Tuesday, July 24, 2012

Galaxy Science Fiction, January 1951

The fairly new magazine was still seeking its’ tone. This bunch of stories was mainly pretty bad and from today’s perspective very old fashionable.

Dark Interlude • shortstory by Fredric Brown and Mack Reynolds
A visitor from the future comes to observe what life was like in 20th century earth. He ends up in a rural area, falls in love with a beautiful local girl, and life seems to be pretty good. Until a horrible fact about his heritage is revealed: he is a quarter "nigger". Naturally there is only one thing girl's family can do: kill the bastard. And local sheriff is naturally very sympathetic, what else they could have done? Not a bad story with a small end twist revealing attitudes the visitor from the future could never even have suspected. ***½
Rule of Three • novelette by Theodore Sturgeon
Three aliens who each consist of three subunits come to evaluate earth. They are horrified as everyone in earth seems to be infected by a dangerous space parasite which causes erratic behavior. They divide into subunits and inhabit humans to get a grasp of the situation. Afterward they have a lot of trouble to get together again, as humans tend to pair, and units of three are uncommon. (a slight mishap from the superpowerful aliens...) After a LOT of talking and scheming, they manage to get together again. A badly overlong and very talky story. There are some aspects which are interesting, though: alien parasites which cause all human neurosis and harm thinking, and are the cause of psychological problems, wars and violence, and psychotherapy is an extremely clumsy way of trying to address the problem, but it is possible to get rid of the parasites and clear you thinking. It sounds like the most of the most secret teachings of the scientology were lifted directly from this story and when one considers the time period it is practically certain that Hubbard read this story. Smells fishy to me… **+
Susceptibility • shortstory by John D. MacDonald
An inspector comes to a colony planet which hasn't been in touch for long time. The last inspector who visited the planet sent his resignation taped on the controls of his space ship which was sent to return on automatic drive. All colonists seem to live on countryside living simple life, and no one lives in automatic cities enjoying food made automatic machines and using product made by automatic machines. Soon this inspector sends his resignation as the simple life is so much more enjoyable...not bad, simple story. ***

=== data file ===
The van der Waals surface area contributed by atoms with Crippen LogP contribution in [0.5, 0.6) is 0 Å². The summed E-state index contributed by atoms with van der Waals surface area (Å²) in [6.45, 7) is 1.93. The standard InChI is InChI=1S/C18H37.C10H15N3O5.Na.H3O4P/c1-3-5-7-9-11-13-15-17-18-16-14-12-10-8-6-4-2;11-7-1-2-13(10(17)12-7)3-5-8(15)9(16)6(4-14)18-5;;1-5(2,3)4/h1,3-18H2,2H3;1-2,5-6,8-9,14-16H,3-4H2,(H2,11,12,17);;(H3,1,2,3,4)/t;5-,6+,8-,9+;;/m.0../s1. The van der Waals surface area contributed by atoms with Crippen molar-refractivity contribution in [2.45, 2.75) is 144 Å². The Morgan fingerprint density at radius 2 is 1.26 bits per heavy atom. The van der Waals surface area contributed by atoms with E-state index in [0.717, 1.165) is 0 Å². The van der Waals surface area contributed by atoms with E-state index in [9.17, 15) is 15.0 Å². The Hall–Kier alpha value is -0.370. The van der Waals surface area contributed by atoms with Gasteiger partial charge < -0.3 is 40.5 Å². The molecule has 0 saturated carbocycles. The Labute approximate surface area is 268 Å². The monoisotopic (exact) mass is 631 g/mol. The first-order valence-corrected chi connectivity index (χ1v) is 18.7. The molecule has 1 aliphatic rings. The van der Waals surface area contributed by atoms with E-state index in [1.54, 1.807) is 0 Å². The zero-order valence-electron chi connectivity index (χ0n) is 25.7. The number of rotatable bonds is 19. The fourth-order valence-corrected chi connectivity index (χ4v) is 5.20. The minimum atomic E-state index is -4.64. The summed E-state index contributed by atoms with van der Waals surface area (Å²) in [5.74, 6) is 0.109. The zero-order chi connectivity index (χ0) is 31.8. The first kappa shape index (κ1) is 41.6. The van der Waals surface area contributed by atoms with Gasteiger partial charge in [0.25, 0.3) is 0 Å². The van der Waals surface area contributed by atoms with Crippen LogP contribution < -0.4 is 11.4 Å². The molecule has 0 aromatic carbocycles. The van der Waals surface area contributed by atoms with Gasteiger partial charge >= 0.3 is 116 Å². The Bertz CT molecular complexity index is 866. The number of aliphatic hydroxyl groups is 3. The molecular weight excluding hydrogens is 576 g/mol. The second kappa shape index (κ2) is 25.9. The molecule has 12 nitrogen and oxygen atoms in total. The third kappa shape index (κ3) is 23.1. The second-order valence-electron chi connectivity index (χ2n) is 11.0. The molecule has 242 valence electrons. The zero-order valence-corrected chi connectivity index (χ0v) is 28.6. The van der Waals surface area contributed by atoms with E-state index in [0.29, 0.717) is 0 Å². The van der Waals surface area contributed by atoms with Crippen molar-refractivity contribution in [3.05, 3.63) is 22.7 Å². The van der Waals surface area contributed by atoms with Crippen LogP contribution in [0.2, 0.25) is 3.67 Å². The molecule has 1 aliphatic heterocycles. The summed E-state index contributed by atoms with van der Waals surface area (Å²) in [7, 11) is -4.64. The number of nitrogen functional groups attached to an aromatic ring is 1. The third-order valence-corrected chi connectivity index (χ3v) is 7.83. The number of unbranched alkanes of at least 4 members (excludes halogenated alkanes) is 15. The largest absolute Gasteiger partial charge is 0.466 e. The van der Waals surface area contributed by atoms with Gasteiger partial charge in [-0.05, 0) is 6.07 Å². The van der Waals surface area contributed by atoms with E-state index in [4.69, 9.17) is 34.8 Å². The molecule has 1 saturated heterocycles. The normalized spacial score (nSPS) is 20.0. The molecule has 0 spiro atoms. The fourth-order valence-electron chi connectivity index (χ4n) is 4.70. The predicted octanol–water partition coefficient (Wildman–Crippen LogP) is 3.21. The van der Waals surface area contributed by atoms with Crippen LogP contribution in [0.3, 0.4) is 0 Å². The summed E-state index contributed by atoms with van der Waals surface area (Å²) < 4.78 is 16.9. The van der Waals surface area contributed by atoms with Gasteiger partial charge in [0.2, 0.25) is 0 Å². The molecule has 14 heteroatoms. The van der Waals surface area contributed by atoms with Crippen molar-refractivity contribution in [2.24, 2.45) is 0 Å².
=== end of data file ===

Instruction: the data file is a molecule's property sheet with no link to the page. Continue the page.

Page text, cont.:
Made to Measure • novelette by William Campbell Gault
For some unstated reason there are much more women than men. The women live in some sorts of centers, and men can come to meet them in controlled "well lighted" situations. If they like what they see, they get the women they want as a wife - but at any time they can return her to the centre - no questions asked. A man isn't happy with his wife as she isn't perfect. So he returns her to the centre and creates an android using his own mind set as a model. As can be expecting that doesn't work well. A pretty bad story. There isn't a single one half believable character. The story feels like something written by a 14-years old boy with no experience at all about any kind of human relations. *½
The Reluctant Heroes • novelette by Frank M. Robinson
There is a change of shift in a lunar colony where only men are working. There is a LOT of talking, about how wonderful it will be to get back to earth and bickering by one guy whose turn will continue. Little happens except one man gets a "Dear John" letter. There is a good reason for the letter, however. The writing was average. **+


Mark Louis Baumgart said...

Sounds almost like a special issue in which writers mostly known for their mysteries and suspense fiction were asked to write in an alien genre. For that alone this seems to be an issue that would be of interest to mystery fiction fans of the fifties and sixties. It should be noted that I never really cared for the artwork of Galaxy from this period, although some artists (Freas, Don Martin, Mel Hunter) would contribute some interesting, if minor, stuff later.

PetrusOctavianus said...

" sounds like the most of the most secret teachings of the scientology were lifted directly from this story and when one considers the time period it is practically certain that Hubbard read this story. Smells fishy to me… "

Sadly Sturgeon was already sucked into Dianetics by the time he wrote this story.
So it was Sturgeon who was influenced by Hubbard, and not the other way around.